with regard to comedy: who would guised workings of the stronger not have supposed that the author emotions and passions of the human of Tom Jones and Joseph Andrews, heart ; but not to such a degree as must have written excellent come- to prevent the dramatist from finddies, and yet in this branch of dra- ing ample materials, or to render matic literature how miserably has the reader or witness of his perhe failed.
formance incapable of judging, from We shall not enter into a long or his own beart, whether he paints elaborate reply to the questions, - truly to nature. Even allowing, whence does it happen, that the however, that such a state of society present age is so very poor in dra- is unfavourable to the production of matic literature; and what is the excellent tragedies, it must be adreason that those who are so power- mitted, that it has increased the fully or pleasingly dramatic in supply of materials for comedy, by poetry or fictitious narrative are varying and multiplying, almost to so feeble and tiresome, when they infinitude, the fornis into wbicb the write plays ? In reply to the first foibles and follies of inankind are question, it has been said, that the thrown. taste of the public is not favorable That he who can write an adto, does not call for, and probably mirable poem filled with dramatic would not approve and encourage characters and incidents, painted to high dramatic talent: but this the very life, should not excel in assertion does not rest, in our opi- tragedy ; or that he, who has been pion, on any solid ground. In equally successful in fictitious narother departments of literature, the rative, should fail equally in copublic look for high merit; they medy,--will not perhaps excite our are accustomed to it; and hence surprise and disappointment, if we the natural, as well as the candid reflect on a few circumstances. In inference would be, that if bigh the first place the drama requires merit were displayed in the drama, that the incidents should be much it would be favourably received, and more compressed, and that they, duly appreciated. It has also been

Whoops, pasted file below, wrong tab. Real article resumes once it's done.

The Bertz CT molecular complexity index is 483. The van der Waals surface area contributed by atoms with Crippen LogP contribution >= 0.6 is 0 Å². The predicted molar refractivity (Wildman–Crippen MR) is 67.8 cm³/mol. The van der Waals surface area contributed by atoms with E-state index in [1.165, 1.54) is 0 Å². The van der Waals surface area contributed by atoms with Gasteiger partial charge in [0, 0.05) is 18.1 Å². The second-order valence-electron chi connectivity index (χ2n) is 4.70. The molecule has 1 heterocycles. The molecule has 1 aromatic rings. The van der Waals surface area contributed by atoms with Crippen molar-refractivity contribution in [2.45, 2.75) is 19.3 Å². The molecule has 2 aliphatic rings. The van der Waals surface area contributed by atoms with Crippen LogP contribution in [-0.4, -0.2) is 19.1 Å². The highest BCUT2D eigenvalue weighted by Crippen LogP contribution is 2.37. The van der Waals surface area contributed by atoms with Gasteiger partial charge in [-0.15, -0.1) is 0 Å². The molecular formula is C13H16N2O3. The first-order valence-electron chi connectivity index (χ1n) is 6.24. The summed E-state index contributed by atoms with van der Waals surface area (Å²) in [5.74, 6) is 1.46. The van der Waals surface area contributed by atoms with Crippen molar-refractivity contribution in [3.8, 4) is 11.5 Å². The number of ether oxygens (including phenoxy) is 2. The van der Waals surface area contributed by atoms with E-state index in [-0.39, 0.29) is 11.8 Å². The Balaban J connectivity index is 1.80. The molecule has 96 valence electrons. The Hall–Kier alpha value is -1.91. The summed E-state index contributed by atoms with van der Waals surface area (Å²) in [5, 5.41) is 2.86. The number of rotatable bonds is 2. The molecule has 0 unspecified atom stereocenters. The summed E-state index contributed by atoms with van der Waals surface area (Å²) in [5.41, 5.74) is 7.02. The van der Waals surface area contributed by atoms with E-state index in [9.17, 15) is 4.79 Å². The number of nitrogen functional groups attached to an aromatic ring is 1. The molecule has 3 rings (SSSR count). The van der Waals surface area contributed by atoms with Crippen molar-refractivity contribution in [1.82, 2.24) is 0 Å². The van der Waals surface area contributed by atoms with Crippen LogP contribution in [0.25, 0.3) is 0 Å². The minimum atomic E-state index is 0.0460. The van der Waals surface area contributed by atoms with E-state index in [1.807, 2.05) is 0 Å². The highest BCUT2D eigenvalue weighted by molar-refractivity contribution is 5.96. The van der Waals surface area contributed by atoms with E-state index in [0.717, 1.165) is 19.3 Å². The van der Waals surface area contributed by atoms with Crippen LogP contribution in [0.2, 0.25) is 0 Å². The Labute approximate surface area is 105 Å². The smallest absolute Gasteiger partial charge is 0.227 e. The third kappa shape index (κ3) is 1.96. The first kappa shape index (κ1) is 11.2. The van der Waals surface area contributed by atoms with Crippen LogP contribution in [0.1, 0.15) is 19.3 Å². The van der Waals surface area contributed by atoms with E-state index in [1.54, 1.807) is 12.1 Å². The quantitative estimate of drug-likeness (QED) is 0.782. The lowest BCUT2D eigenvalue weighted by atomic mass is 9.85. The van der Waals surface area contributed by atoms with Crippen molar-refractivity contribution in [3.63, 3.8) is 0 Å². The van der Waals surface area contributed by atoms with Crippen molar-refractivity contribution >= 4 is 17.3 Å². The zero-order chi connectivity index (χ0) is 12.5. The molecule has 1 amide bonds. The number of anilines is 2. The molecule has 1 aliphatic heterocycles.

as well as the characters, should be said, that the present advanced, unaccompanied by any of those inreformed, and complicated state of troductory or intervening explanasociety, does not afford such abun- tions which the poet or novelist dant and rich materials for the can, at any time or to any required drama as former times did : but extent, so easily supply. A painter this assertion, like the former, seems may be able to paint an excellent to us to be unfounded : it is indeed full-length portrait, and yet he may most pointedly contradicted by facts. fail utterly, if he attempt a miFor if our best poets and writers of niature resemblance of ibe same fictitious narratives, experience no person. There are many parts of difficulties in finding ample and Roderic Random, Peregrine Pickle, rich materials, how can it be, that Tom Jones, Joseph Andrews, of the same stores are not open to the Waverley, and the other novels by dramatist ? An advanced, refined, the same Author, which, if acted and complicated state of society, no well on the stage, would produce doubt, greatly represses and keeps as powerful an effect as the best down these powerful and undis- passages in our best comedies: and